I pretty much arrived at your same conclusions and even noticed that I could eliminate traffic wave my moving at a slower speed. I'm still not sure if I agree that the overall throughput would be greater if volume were moderated. Cars would spend les s time on the road between points A & B, however fewer cars would also be allowed. Throughput aside it would certainly be less frustrating then sitting in traffic at a stand still.
Greg <gcounts@gte.net>
USA - Friday, August 04, 2000 at 13:25:02 (PDT)
I liked your idea of state troopers equalizing the traffic flow - but how about speed and traffic density sensors placed in the road and networked to "optimum speed" traffic signs placed strategically on the highway just like speed limit signs. This w ay the road conditions are self regulated by the drivers - who would obey the 'optimum speed limit' signs since by doing so they know they would get there faster.
Joe Sixpack <joesix@yahoo.com>
Seattle, WA USA - Thursday, August 03, 2000 at 00:14:43 (PDT)
Excellent paper. I've tried doing this since I started working in the business park. One suggestion though, instead of a wall of police cars, sprinkle patrol cars down the chain. I noticed that they have a tendency to reduce traffic speed to whatever t hey are doing. It may not work completely but would help.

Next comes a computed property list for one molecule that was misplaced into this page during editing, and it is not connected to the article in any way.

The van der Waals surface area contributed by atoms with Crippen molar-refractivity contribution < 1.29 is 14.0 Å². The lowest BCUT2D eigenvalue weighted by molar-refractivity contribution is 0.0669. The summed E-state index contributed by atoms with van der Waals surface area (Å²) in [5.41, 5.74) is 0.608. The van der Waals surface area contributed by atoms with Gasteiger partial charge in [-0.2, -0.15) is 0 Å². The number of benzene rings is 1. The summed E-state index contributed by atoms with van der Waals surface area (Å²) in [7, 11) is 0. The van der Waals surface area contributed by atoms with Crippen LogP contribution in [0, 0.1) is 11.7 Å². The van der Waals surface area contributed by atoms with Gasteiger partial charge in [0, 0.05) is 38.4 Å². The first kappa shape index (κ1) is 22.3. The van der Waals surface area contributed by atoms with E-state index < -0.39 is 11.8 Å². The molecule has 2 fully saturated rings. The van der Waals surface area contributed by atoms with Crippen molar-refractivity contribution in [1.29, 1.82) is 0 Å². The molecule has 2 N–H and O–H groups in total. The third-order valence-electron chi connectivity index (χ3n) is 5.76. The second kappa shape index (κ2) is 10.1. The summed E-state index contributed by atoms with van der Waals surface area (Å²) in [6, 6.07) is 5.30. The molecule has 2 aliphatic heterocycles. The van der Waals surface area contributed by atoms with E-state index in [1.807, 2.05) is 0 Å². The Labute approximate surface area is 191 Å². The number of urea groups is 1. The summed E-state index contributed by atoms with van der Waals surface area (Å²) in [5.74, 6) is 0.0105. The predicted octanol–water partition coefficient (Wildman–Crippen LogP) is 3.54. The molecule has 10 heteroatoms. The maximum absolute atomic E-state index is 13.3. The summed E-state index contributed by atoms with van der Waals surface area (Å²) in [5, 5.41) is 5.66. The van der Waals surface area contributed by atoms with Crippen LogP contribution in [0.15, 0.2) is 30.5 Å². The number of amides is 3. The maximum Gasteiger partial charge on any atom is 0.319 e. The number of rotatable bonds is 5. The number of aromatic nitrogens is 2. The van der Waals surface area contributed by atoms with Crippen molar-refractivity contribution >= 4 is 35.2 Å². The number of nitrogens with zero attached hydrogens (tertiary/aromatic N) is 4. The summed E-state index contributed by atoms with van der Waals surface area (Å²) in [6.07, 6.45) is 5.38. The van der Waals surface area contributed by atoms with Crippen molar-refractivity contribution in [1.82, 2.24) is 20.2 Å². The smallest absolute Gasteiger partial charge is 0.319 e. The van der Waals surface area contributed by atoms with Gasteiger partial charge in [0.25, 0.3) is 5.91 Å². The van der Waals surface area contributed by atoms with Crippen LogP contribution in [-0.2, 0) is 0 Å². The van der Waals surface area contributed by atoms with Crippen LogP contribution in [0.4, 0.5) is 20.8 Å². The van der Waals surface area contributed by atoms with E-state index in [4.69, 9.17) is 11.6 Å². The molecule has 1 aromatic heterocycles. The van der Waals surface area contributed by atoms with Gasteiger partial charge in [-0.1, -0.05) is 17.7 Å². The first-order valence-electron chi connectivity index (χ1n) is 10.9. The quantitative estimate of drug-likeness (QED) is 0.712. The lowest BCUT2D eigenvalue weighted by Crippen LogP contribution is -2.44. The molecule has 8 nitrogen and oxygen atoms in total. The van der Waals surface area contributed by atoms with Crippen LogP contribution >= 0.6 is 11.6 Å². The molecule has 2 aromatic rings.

Kerry Verne
Durham, NC USA - Tuesday, July 11, 2000 at 09:07:32 (PDT)
I've also noticed that in cities with a larger number of aggressive drivers (LA particularly) who switch lanes frequently, there often arise left-to-right waves of traffic which seem to be roughly in phase with the occurrence of on and off-ramps. I'm s ure these also tend to slow down traffic as a whole and tend to eliminate the gains of leaving gaps in front of you.
Matt Hine <matt@hineDELETE.cx>
Austin, TX USA - Tuesday, July 11, 2000 at 08:09:45 (PDT)
Your theories are completely false. They are based on EVERYONE on the highway being courteous. Since there are a large number of people just weaving back and forth just to get that "one car ahead", no amount of space can help...they will just fill th at space until you end up stopped while everyone goes around. If everyone on the highway were courteous, we would have smooth flowing traffic. Nice try, but you have to add the A@@ H#$% factor into your calculations.